Bringing Econ 101 to life


Local News

October 2, 2019 - 10:49 AM

Mike Marsh

Funny thing about economists.

“They’re really bad at forecasting the future,” says Dr. Michael Marsh, economics instructor at Allen Community College.

When Marsh sees economists on TV predicting the next recession is just around the corner, he’s highly skeptical. And switches the channel.

Marsh, in his first year at Allen, said an economist’s true talents lie not in predictions, but with reactions.

The best economists, he explained, are most skilled at explaining the past — real-time historians, if you will.

“You might think ‘well it’s a little too late,’ but there’s plenty of value in it,” he continued.

The best economists can detail why one business endures, and even thrives, while a similar one down the block closes its doors after six months.

After all, economics boils down to the study of how societies use scarce resources to produce valuable commodities and distribute them among the population.

“Why did X happen?” he asked rhetorically. “What caused that business to close? Why did the price of bacon go up?”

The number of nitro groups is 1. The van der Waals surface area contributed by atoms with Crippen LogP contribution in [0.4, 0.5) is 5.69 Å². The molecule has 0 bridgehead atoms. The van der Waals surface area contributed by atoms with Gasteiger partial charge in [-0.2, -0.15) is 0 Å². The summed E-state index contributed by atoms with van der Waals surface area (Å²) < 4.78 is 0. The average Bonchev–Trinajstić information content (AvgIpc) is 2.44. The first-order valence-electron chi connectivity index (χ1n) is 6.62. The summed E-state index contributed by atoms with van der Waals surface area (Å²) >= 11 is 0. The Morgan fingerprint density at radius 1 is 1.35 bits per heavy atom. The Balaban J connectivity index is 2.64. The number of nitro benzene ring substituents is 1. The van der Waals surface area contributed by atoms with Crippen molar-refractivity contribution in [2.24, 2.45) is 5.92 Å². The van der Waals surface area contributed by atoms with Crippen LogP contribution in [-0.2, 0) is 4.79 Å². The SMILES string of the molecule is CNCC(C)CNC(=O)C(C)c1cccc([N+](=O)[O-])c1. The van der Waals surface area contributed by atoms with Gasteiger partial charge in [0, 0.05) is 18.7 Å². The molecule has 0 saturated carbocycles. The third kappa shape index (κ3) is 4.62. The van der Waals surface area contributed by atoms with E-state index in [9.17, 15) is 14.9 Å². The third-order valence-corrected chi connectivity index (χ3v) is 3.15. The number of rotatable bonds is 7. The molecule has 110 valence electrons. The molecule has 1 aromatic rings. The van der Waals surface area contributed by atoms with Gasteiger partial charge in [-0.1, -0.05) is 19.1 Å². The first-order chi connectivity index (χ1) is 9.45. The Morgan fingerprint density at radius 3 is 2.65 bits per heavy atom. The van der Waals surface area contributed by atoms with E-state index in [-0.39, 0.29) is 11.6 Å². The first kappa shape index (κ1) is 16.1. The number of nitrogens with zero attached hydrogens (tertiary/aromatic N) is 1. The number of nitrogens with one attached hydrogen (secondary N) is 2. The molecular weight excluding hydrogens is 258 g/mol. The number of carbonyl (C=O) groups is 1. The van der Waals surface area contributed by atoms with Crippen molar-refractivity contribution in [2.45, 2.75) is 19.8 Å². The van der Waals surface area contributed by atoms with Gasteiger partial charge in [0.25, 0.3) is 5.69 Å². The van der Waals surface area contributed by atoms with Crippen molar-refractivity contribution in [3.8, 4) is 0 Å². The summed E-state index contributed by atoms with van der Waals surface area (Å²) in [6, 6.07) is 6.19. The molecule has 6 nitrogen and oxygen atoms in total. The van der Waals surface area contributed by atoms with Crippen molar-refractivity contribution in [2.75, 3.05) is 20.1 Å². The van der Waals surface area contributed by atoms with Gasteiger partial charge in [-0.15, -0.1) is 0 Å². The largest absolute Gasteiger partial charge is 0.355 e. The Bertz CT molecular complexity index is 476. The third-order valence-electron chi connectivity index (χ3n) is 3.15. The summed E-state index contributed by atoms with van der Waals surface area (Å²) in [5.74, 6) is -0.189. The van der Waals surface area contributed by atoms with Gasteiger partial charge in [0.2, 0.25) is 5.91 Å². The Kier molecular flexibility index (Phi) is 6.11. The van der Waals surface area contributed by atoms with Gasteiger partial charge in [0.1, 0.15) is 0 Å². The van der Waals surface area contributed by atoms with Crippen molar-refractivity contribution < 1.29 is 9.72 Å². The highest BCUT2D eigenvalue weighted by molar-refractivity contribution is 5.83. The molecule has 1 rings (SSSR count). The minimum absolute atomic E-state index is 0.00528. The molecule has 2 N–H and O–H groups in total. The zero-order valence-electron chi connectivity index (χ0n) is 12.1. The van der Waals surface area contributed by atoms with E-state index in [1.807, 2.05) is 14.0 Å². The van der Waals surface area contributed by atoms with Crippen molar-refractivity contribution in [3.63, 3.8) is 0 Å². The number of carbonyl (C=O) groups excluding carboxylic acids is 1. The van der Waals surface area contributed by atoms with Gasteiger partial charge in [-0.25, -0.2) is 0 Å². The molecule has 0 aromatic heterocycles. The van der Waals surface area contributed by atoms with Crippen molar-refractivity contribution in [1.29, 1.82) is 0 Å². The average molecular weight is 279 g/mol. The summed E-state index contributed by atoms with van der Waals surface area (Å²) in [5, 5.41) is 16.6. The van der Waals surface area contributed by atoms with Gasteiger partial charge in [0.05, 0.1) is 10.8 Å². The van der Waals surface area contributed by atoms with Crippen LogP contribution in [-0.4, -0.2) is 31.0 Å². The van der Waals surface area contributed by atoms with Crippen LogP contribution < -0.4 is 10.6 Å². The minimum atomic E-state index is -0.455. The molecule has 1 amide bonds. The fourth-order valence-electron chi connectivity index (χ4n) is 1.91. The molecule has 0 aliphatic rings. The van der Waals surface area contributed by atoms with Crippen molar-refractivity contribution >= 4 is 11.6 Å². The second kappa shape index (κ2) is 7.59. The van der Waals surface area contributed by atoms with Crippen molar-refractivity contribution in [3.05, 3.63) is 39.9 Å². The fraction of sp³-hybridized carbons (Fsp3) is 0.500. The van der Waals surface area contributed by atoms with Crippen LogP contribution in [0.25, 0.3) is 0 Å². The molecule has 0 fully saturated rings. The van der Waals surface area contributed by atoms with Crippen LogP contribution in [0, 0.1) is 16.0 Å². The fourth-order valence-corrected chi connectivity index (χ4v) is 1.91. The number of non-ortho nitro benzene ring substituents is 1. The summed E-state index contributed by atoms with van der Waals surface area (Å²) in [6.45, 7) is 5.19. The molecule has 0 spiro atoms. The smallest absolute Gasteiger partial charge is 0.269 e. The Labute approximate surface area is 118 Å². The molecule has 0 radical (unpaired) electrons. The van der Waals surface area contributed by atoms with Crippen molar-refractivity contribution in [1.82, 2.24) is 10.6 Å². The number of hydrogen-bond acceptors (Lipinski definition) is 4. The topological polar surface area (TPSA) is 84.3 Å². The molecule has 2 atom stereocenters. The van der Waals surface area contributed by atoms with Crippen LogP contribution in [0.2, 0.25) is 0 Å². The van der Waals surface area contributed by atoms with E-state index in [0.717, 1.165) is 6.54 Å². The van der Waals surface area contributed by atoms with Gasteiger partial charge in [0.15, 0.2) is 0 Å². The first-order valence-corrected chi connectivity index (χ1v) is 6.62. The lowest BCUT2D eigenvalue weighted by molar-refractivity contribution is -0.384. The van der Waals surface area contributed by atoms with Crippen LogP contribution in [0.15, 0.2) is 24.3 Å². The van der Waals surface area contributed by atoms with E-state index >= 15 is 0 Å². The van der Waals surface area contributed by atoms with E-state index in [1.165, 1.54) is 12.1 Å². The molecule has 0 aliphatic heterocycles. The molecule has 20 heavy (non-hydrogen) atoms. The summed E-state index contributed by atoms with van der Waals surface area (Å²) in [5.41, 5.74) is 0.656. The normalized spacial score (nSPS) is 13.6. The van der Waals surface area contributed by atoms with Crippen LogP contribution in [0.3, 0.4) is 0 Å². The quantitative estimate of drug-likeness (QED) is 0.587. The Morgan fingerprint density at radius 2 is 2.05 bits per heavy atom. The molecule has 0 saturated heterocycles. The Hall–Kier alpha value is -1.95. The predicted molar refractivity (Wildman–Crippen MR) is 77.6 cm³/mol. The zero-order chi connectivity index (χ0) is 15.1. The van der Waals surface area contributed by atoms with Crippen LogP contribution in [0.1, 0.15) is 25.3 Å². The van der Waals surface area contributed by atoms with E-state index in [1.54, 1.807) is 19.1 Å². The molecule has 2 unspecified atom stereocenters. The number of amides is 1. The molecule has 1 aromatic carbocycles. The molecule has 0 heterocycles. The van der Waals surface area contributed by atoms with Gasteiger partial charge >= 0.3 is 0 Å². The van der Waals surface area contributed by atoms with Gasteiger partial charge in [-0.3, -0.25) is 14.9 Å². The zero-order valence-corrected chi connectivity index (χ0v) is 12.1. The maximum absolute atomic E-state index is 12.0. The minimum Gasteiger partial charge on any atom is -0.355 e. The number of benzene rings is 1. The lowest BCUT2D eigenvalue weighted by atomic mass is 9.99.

It’s those answers that can help shape decisions, not only for those immersed in business, but for the general public as well. 


MARSH’S journey to the classroom took a bit longer than most.

He grew up wanting to fly, and even though his eyesight was too poor for him to ever become a pilot, he spent 21 years in the Air Force.

Marsh worked as a crew member aboard the AC 130 gunships and then the Boeing RC 135.

His duties — described as “electronic warfare” — were more tailored for self defense.

The AC-130, he explained, protected aircraft against anti-aircraft artillery, missiles or other weaponry.

The RC 135, meanwhile, is  a reconnaissance aircraft — geared for surveillance and intelligence gathering — rather than bombing or attacking.

Marsh served on missions in Bosnia and Somali in the early 1990s, then over Iraq’s no-fly zone in the late 1990s, then again over Iraq regularly once the U.S.-led forces invaded the country in 2003.

“There’s a lot of stuff I can’t talk about” because of security, he said, “and there’s a lot I don’t like to talk about.”

Suffice it to say, “I saw some action,” he said simply.

One moment stands above the others.

It took about a year after Operation Iraqi Freedom began that the new Iraqi government was ready for its first-ever free elections.

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